In this article the author describes Snow White as someone who lacks ambition, and reaffirms the feminist theory of acculturation. Snow White is a princess that many feminists do not want their daughters to look up to. The Disney version of this fairy tale is one, that many feminists believe, to put beauty before personal ambition, and that problems can be solved as long as they find the right man or in this case prince.
One point that I found interesting in this article was that the author interpreted the relationship between Snow White and the queen as a competition, which in turn is a result of the male discourse. They also point out that it is “evident” that Snow White and the Seven Dwarfs is embodied by the Evil Queen. How they came to that realization I do not know, due to the fact that they do not elaborate this claim.
However, the main part that I, being a Disney lover, really appreciated about this article is that they actually tell the reader that all of the sexist elements of this film was mainly due to the “sociological landscape of the time.” They give an example as to why the 1930s was different from that of today. They provide the evidence that the women’s movement did not happen until the 1960s and 1970s. Therefore, informing the reader that the gender roles of women in the 1930s were a lot more submissive and passive. Women in the 1930s did not particularly speak their minds like they do today.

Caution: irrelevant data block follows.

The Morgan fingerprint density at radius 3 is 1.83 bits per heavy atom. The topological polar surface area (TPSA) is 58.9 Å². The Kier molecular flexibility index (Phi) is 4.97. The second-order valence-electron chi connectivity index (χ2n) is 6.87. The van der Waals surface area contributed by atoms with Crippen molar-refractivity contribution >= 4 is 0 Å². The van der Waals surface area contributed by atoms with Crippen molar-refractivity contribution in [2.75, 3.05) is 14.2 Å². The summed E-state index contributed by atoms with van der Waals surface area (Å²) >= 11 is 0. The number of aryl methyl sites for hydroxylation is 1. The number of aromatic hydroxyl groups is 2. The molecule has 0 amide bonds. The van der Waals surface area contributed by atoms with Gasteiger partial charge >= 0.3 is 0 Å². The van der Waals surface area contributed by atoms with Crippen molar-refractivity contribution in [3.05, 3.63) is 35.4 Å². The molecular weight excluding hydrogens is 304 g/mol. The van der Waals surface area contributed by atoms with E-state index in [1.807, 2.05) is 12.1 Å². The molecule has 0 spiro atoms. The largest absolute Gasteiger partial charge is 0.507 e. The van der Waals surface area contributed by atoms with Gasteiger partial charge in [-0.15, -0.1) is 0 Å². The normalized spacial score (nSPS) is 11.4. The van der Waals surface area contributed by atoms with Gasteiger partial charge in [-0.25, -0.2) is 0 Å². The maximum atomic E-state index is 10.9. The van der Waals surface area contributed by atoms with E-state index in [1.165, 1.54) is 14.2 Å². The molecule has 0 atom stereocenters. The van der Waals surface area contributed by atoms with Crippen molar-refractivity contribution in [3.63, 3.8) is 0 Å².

I am very happy that the author included this information at the end of their article. It helps the reader to get an idea of how the 1930s differ from those of today. And this part helped me to gain a greater appreciation of our history as American women. This article helps me to think of what it might have been like to live in the 1930s and how hard it might be for a women of today to understand the roles in which women held back then. But that is why the Disney version of Snow White is such a great film to look back on. It helps us to receive a greater understanding of the era in which this film was created. So I ask you to not imediately judge this movie of any other movie, until you understand the time period in which the film was made, and the reason as to why context in the film was incorporated into the film in the first place.
By Shelbie Cornelius